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How to live well: 1st meeting - values, self-determination theory, roles & goals

 

"When I get to heaven, they will not ask me 'Why were you not Moses?'.  They will ask 'Why were you not Susya?  Why did you not become what only you could become?'"                    Susya, a Hasidic rabbi

          "Let the beauty we love be what we do. There are hundreds of ways to kneel and kiss the ground."                                                                                                                                Jalal al-Din Rumi

How to live well - a shared exploration: course questionnaires

I'm running a ten-session training, starting next week, called "How to live well - a shared exploration".  Here's a link to a description of the first evening - "How to live well: 1st meeting - values, self-determination theory, roles & goals".  Before, during & after the course, there's encouragement to fill in questionnaires.  This is suggested for at least three reasons.  One is that when we measure something, we tend to pay more attention to it.  Keeping track is often a therapeutic intervention in its own right.  Secondly we're using questionnaires to see if changes in our behaviours actually produce the improvements we're hoping for.  D

Social networks: social identity & the importance of both formal & informal group memberships (background)

The only thing necessary for the triumph of evil is for good men to do nothing

- Edmund Burke

Social networks: social identity & the importance of both formal & informal group memberships (background)

 

key point: 

 

The intriguing additional value of understanding social networks through a social identity lens is highlighted and a wealth of emerging research validating the importance of this approach is introduced.

 

Social networks: the value of a self-determination theory lens

“ The eye altering, alters all. ” - William Blake

                                          Social networks: the value of a self-determination theory lens

key points: 

 

1.)  I introduce self-determination theory (S-DT) - a serious contender for my favourite approach to understanding how best to build wellbeing

 

Compassion, wisdom & wellbeing training: 1st session content

I've already introduced this course in an earlier blog post "Compassion, wisdom & wellbeing: an 8 week training".  This post gives background for the first session of the training.  It will be particularly relevant for participants, but others not coming to the course itself may well find these ideas interesting & helpful.  I certainly hope so!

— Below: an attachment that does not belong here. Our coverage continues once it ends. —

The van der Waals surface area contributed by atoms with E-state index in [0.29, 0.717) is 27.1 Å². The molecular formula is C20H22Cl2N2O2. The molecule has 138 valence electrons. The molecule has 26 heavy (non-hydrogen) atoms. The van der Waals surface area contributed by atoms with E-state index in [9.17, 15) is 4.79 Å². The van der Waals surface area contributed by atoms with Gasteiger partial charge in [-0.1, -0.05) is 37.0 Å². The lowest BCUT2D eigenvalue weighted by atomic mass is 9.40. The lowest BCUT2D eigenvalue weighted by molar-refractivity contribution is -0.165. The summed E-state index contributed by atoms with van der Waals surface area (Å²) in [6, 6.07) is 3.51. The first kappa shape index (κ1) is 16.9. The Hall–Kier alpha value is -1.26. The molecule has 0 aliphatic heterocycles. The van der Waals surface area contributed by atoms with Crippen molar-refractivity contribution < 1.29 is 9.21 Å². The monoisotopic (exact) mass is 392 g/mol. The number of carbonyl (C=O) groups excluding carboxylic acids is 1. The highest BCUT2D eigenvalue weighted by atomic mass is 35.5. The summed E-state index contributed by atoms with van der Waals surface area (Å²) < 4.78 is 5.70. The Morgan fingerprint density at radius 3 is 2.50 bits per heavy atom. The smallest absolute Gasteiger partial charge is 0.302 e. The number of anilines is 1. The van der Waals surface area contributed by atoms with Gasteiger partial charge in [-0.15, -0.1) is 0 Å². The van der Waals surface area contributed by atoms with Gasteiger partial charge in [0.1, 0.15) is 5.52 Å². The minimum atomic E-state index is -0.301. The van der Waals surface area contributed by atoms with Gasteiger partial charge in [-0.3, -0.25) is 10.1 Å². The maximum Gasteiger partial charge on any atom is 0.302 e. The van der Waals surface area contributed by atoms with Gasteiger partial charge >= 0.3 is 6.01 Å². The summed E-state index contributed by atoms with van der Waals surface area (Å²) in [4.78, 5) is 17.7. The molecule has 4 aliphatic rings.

Ch.12: Finding & Maintaining Balance

The self may be said to be made up of reflected appraisals.

- Harry Stack Sullivan

Self-determination needs balancing.  Lyubomirsky/Sheldon.  Burnout.  Self-assessment.  Intentions.

 

 

Kathy Shear workshop on complicated grief: identification (2nd post)

I wrote a blog post yesterday morning setting the scene for a two day workshop I was about to go to with Professor Kathy Shear on her treatment approach for complicated grief.  Well, how did the day go?  It was very interesting, inspiring, and also a little too much "simply sitting listening" for my tastes. It's hard to know what the best design for this kind of two day seminar should be. I strongly suspect though that just sitting taking in, even such excellent information with the opportunity for regular questions, isn't the most effective way of transferring knowledge.  Hard to do it, but more active audience participation would probably serve the workshop's goals even better.  Despite this, the material being shared was great ... really fascinating and important.

Kathy Shear workshop on complicated grief: before (1st post)

I was struck by a couple of papers on grief that I read last year.  One was Kathy Shear & colleagues' "Treatment of complicated grief in elderly persons: a randomized clinical trial" and the other was Bryant et al's "Treating prolonged grief disorder: a randomized clinical trial."   I was impressed because Shear's paper showed clear benefits of one treatment over a valid active comparison treatment.  Trials showing better outcomes of treatments that have been compared with "treatment as usual" (TAU) or "waiting list control" are two a penny.  However an intervention that produces an obviously better outcome than a valid alternative intervention makes me sit up and take notice.

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